The greatest story of “church planting” in America may never be told. We have waited too late to gather the data.

I am talking about the explosion of new African-American congregations in the rural South in the decades following emancipation. There were only a few all-black churches in 1865, but by the end of the century there were thousands.

Some were the work of missionaries sent out by mission boards, but most were spontaneous efforts of local people.

Prior to emancipation many rural churches had African-American members. Some had even formed “shadow” congregations within them. And a few cities like Richmond, Savannah and Mobile had congregations comprised of freedmen.

Recently, the records of Unity Baptist Church came into my hands. Unity was formed in 1829 and was among the oldest congregations in Pickens County, Alabama. It served a community of plantations not far from the modern town of Aliceville. In 1866 it reported 165 members with 78 of them being freedmen.

According to the April 1866 minutes of the Unity church the question was raised as to how many of the African-American members were still living in the area. The congregation listed a total of 35. At the same meeting the congregation agreed that the freedmen could use the church building to hold services of their own one Sabbath per month.

(At that time most rural Baptist churches met one weekend a month. On Saturday they would have worship and then conduct the business of the church. This would include such matters as “opening the doors” of the church to receive new members; granting letters of dismissal to members who were moving away; and hearing and solving moral issues involving the members of the church. With everything taken care of the church would hold a second worship service on Sunday.)

The records of Unity indicate that its pastor at the time, Bro. A. M. Hanks, continued to preach to the freedmen on one Sunday and to the other members on another Sunday. From time to time over the next six years freedmen would come to unite with Unity either by profession of faith and baptism or by transfer of membership from another Baptist church.

In May of 1871 a licensed African-American preacher, Duncan Salmond, presented himself for membership by letter from the First African Baptist Church of Pickens County. This church was fully constituted and met in the Enon meeting house, which was located in the Garden community.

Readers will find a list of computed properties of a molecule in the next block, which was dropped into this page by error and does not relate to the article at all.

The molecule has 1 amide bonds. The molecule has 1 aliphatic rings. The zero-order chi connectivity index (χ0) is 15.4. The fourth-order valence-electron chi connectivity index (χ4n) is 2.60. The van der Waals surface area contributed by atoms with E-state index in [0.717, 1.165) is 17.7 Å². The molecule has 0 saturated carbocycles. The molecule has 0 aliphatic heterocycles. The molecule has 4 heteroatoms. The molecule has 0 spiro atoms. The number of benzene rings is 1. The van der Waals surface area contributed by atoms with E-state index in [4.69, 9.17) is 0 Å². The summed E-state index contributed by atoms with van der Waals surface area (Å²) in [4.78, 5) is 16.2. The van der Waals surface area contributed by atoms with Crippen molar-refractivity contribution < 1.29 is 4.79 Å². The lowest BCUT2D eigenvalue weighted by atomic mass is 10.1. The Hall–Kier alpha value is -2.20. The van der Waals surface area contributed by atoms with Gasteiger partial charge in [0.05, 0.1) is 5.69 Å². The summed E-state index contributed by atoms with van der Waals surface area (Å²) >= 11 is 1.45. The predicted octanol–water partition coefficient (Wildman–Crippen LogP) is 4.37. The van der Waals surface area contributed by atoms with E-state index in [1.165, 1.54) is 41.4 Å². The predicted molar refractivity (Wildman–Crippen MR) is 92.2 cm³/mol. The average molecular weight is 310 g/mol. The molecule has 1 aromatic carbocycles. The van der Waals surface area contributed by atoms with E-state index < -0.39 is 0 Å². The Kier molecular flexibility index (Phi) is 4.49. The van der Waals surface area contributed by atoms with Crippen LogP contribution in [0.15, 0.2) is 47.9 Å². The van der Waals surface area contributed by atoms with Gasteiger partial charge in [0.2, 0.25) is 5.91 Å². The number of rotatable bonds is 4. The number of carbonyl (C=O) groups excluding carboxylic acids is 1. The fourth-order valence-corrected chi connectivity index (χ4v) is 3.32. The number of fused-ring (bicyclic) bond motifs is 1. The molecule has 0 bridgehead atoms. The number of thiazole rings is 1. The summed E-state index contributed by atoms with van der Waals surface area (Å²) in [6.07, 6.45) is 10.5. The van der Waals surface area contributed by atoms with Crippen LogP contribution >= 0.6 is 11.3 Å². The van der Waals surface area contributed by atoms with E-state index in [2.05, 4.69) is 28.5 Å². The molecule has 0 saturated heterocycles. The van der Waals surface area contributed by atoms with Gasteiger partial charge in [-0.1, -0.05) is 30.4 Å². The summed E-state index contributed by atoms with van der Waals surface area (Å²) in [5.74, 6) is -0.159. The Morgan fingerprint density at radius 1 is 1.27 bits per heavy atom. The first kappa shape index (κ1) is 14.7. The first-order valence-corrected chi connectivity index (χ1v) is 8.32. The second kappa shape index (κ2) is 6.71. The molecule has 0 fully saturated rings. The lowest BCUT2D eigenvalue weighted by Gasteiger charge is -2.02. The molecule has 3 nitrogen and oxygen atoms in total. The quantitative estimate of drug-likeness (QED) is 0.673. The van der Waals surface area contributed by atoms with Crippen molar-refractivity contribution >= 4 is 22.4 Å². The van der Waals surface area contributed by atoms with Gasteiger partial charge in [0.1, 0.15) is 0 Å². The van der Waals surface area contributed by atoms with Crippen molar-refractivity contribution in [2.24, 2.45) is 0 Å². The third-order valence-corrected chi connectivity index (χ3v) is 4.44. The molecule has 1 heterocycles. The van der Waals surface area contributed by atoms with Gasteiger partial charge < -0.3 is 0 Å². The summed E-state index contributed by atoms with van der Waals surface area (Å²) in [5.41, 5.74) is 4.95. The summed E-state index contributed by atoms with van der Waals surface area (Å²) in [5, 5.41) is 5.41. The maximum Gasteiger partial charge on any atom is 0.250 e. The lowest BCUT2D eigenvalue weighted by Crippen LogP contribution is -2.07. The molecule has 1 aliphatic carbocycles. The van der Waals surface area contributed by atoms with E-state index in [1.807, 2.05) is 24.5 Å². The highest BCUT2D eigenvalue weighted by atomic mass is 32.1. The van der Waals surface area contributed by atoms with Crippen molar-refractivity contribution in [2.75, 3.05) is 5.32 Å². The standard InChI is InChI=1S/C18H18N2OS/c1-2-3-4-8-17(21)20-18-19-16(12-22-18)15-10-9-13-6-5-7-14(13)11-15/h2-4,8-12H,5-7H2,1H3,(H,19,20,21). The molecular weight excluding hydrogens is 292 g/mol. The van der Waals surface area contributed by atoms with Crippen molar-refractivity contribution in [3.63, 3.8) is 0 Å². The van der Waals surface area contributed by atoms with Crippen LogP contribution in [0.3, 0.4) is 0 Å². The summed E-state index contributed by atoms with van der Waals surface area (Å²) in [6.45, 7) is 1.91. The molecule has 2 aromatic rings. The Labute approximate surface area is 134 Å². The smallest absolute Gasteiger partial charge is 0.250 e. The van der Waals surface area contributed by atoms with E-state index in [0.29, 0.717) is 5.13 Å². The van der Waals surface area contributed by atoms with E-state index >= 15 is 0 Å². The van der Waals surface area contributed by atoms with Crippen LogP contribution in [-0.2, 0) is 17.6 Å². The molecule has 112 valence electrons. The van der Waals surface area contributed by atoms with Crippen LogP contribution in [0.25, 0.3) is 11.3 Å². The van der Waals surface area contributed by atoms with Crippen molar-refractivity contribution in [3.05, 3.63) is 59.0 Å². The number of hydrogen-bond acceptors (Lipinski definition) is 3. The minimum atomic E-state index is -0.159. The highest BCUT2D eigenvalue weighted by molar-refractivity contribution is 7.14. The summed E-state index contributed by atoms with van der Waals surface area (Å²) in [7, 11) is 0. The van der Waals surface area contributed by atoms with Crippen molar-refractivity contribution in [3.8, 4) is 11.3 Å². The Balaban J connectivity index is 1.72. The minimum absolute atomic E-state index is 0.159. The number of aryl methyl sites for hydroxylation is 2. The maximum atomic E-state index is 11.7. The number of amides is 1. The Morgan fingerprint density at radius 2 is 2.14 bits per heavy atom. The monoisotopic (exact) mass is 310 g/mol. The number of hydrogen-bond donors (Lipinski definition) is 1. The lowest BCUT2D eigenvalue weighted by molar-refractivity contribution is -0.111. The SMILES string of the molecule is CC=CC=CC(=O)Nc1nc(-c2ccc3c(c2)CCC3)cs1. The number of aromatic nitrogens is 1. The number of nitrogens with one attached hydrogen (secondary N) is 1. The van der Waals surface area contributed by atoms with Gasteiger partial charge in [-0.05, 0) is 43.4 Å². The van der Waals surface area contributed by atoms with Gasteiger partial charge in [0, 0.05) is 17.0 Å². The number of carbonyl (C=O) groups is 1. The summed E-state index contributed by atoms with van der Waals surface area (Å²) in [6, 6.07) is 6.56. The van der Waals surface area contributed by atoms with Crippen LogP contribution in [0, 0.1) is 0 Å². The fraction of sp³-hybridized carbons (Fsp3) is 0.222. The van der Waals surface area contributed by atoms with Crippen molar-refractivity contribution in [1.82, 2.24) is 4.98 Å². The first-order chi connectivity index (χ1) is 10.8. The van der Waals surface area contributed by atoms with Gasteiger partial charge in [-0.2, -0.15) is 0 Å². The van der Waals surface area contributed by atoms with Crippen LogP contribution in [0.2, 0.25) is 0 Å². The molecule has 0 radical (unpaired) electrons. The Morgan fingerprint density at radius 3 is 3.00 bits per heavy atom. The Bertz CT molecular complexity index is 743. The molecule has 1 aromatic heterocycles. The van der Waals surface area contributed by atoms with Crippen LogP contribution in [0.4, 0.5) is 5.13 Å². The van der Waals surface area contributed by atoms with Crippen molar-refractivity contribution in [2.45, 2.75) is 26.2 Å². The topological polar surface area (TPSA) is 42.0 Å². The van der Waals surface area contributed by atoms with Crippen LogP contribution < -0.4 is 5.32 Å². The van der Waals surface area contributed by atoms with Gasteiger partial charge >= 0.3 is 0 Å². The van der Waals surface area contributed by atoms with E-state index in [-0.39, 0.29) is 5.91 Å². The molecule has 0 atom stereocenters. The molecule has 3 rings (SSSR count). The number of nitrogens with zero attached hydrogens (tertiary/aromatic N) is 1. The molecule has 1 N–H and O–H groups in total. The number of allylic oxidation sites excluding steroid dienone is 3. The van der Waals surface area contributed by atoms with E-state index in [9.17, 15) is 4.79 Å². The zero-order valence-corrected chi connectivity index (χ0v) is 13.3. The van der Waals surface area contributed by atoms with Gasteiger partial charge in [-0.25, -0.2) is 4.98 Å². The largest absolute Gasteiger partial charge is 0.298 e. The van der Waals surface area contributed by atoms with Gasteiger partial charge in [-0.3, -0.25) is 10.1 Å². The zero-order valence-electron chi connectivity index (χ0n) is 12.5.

Perhaps, at this time the African American congregation within the Unity church began having Bro. Duncan Salmond serve them as their pastor. (The historical sketch of Pine Grove Missionary Baptist Church lists him as their pastor also from 1870 to 1890.)

In August of 1872 the First African American Baptist Church of Pickens County asked that Unity ordain Duncan Salmond as a minister of the gospel. Unity seems to have gladly agreed to do so. This was done in October.

The next month the African-American portion of the Unity church, which had met separately for the most part for six years, now asked to be constituted as an independent church. Unity listed 100 African-American members at the time, so the new church may have had nearly that number of members.

The clerk of the Unity church noted in the minutes that this “concluded all connections between the two congregations.” One cannot help but wonder if the new African-American church continued to share the old building and what its name might have been.

Here may be a clue: Old Unity concluded its ministry in 1955. It is memorialized by a nice plaque on the entrance to its well-kept old graveyard. Adjoining the graveyard is a very nice new building of the New Salem Missionary Baptist Church.

In the minutes of the old Union Baptist Association, now Pickens, there is note of an African-American association of Baptist churches being formed in 1873. Its name was Lebanon. It continues to the present.

For several years the two associations exchanged fraternal “messengers.” Among the locations of the early annual meetings of Lebanon association were churches by the name of Salem, Bigbee and Pine Grove. The latter two of these continue to the present. I am wondering if today’s New Salem might be a “restart” of the Salem church which came out of Unity back in 1872.

Slavery was an evil institution. The Reconstruction period was a difficult one for those involved. Yet God was at work behind the headlines of the time. He called and raised up faithful pastors to lead in the planting and nurturing of thousands of churches. He blessed their efforts.

I suspect that few recognized his hand at work in those hard days. One day our grandchildren and their children will look at the difficult days of this era and discern the hand of God at work. We must just be faithful and obedient. God is a God of surprises.

Gary Farley is partner in the Center for Rural Church leadership, Carrollton, Ala.

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